In the classical continuous model, the arrow must assume an infinite number of states in order to move from a point to another point. If such an infinite separation between two events, modelled by the absence of the successor of a real number, is equivalent or not to their physical dissociation, is a physical question, on the same level of reasoning as the ultraviolet catastrophe ideas which brought to quantum mechanics.3 If infinite divisibility is mathematically consistent, it is not necessarily physically meaningful (see also the Banach-Tarski paradox).4 This picture further changes with quantum mechanics as, per Heisenberg principle, a particle in a determined motion does not have a determined position. Interestingly, Zeno also gives his name to a quantum effect described by the Misra-Sudarshan theorem :5 if it is observed continuously whether a ‘quantum arrow’ has left the space it occupies, then it indeed never leaves this space.

In a discrete model (arrow paradox), Zeno’s argument is even stronger, and we can find a similar formulation of the argument in loop quantum gravity on the basis that time, being a pure gauge variable, is fundamentally nonexistent.6

  1. • DICHOTOMY: Motion is impossible, because before arriving to the end, that which is moved must first arrive at the middle, and so on ad infinitum.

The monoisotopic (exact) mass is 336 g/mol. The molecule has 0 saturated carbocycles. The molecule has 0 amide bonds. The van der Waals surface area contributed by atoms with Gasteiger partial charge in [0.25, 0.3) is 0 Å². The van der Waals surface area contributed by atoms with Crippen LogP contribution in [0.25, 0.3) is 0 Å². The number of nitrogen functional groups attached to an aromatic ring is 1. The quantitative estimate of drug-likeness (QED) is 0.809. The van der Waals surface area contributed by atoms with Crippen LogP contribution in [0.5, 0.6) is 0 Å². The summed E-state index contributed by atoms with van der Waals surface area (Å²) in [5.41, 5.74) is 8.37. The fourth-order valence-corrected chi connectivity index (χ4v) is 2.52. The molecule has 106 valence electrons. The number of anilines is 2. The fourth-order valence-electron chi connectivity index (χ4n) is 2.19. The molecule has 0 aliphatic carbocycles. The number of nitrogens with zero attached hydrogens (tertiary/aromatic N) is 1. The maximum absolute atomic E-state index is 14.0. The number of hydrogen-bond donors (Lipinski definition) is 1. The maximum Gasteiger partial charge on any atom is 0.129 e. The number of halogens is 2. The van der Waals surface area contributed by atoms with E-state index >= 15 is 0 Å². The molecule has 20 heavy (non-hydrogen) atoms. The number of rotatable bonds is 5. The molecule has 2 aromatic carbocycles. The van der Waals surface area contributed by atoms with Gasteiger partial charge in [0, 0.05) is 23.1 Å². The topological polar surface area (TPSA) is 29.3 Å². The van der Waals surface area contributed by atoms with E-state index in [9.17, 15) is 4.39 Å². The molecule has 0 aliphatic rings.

• ACHILLES: The slower tortoise cannot be overtaken by the quicker Achilles, as he must first reach the point where the tortoise started, from which it has already left, and so on ad infinitum.
    • THE ARROW: An arrow shot from a bow occupies an equal space when at rest, and when in motion it always occupies such a space at any moment, the flying arrow is therefore motionless. []
  2. Aristotle, “Physics”, VI:9 []
  3. A. Einstein, “Über einen die Erzeugung und Verwandlung des Lichtes betreffenden heuristischen Gesichtspunkt” (”On a Heuristic Viewpoint Concerning the Production and Transformation of Light“), Annalen Der Physik, 1905. []
  4. S. Banach, A. Tarski, “Sur la décomposition des ensembles de points en parties respectivement congruentes”, Fundamenta Mathematicae, 6, 244-277 (1924) []
  5. B. Misra, E. C. G. Sudarshan, “The Zeno’s paradox in quantum theory“, Journal of Mathematical Physics, 18, 4, 756-763 (1977) []